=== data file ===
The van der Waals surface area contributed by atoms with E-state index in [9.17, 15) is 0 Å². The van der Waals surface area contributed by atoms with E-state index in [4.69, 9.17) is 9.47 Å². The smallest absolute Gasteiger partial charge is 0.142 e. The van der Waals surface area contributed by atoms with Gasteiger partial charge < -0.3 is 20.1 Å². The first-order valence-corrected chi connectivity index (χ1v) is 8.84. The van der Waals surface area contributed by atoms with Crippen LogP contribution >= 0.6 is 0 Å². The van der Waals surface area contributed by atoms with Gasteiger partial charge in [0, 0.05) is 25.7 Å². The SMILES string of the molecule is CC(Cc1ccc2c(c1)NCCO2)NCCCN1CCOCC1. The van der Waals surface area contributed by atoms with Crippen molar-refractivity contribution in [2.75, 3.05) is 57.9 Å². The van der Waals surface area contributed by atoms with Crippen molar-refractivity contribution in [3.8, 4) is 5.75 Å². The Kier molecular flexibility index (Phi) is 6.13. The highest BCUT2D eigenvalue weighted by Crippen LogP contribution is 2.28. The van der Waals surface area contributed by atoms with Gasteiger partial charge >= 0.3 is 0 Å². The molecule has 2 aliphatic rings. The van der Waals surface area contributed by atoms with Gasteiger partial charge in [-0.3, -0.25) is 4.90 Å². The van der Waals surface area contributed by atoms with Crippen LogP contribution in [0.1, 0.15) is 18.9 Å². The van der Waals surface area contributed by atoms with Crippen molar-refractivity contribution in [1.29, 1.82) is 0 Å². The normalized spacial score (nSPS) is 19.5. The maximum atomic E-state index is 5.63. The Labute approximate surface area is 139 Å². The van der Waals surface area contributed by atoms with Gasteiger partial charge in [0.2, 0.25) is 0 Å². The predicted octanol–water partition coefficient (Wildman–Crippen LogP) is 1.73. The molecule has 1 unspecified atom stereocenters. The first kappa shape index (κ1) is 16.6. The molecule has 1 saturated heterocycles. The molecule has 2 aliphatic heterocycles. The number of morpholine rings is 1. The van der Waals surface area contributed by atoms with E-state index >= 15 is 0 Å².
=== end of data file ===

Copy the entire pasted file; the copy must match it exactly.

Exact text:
The van der Waals surface area contributed by atoms with E-state index in [9.17, 15) is 0 Å². The van der Waals surface area contributed by atoms with E-state index in [4.69, 9.17) is 9.47 Å². The smallest absolute Gasteiger partial charge is 0.142 e. The van der Waals surface area contributed by atoms with Gasteiger partial charge < -0.3 is 20.1 Å². The first-order valence-corrected chi connectivity index (χ1v) is 8.84. The van der Waals surface area contributed by atoms with Crippen LogP contribution >= 0.6 is 0 Å². The van der Waals surface area contributed by atoms with Gasteiger partial charge in [0, 0.05) is 25.7 Å². The SMILES string of the molecule is CC(Cc1ccc2c(c1)NCCO2)NCCCN1CCOCC1. The van der Waals surface area contributed by atoms with Crippen molar-refractivity contribution in [2.75, 3.05) is 57.9 Å². The van der Waals surface area contributed by atoms with Crippen molar-refractivity contribution in [3.8, 4) is 5.75 Å². The Kier molecular flexibility index (Phi) is 6.13. The highest BCUT2D eigenvalue weighted by Crippen LogP contribution is 2.28. The van der Waals surface area contributed by atoms with Gasteiger partial charge >= 0.3 is 0 Å². The molecule has 2 aliphatic rings. The van der Waals surface area contributed by atoms with Gasteiger partial charge in [-0.3, -0.25) is 4.90 Å². The van der Waals surface area contributed by atoms with Crippen LogP contribution in [0.1, 0.15) is 18.9 Å². The van der Waals surface area contributed by atoms with Crippen molar-refractivity contribution in [1.29, 1.82) is 0 Å². The normalized spacial score (nSPS) is 19.5. The maximum atomic E-state index is 5.63. The Labute approximate surface area is 139 Å². The van der Waals surface area contributed by atoms with Gasteiger partial charge in [0.2, 0.25) is 0 Å². The predicted octanol–water partition coefficient (Wildman–Crippen LogP) is 1.73. The molecule has 1 unspecified atom stereocenters. The first kappa shape index (κ1) is 16.6. The molecule has 1 saturated heterocycles. The molecule has 2 aliphatic heterocycles. The number of morpholine rings is 1. The van der Waals surface area contributed by atoms with E-state index >= 15 is 0 Å².